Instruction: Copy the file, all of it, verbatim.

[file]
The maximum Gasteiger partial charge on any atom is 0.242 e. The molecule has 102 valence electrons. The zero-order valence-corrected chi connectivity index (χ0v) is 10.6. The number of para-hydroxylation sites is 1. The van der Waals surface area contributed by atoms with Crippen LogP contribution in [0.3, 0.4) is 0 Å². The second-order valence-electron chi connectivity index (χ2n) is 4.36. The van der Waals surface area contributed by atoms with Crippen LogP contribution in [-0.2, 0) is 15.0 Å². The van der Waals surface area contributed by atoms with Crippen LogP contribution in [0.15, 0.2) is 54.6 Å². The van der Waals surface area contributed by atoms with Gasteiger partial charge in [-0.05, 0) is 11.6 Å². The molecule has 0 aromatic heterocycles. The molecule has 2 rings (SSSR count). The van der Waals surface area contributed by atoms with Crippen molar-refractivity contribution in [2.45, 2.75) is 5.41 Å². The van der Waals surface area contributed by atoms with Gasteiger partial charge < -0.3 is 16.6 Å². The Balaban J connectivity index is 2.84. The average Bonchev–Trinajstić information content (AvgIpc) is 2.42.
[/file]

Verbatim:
The maximum Gasteiger partial charge on any atom is 0.242 e. The molecule has 102 valence electrons. The zero-order valence-corrected chi connectivity index (χ0v) is 10.6. The number of para-hydroxylation sites is 1. The van der Waals surface area contributed by atoms with Crippen LogP contribution in [0.3, 0.4) is 0 Å². The second-order valence-electron chi connectivity index (χ2n) is 4.36. The van der Waals surface area contributed by atoms with Crippen LogP contribution in [-0.2, 0) is 15.0 Å². The van der Waals surface area contributed by atoms with Crippen LogP contribution in [0.15, 0.2) is 54.6 Å². The van der Waals surface area contributed by atoms with Gasteiger partial charge in [-0.05, 0) is 11.6 Å². The molecule has 0 aromatic heterocycles. The molecule has 2 rings (SSSR count). The van der Waals surface area contributed by atoms with Crippen molar-refractivity contribution in [2.45, 2.75) is 5.41 Å². The van der Waals surface area contributed by atoms with Gasteiger partial charge < -0.3 is 16.6 Å². The Balaban J connectivity index is 2.84. The average Bonchev–Trinajstić information content (AvgIpc) is 2.42.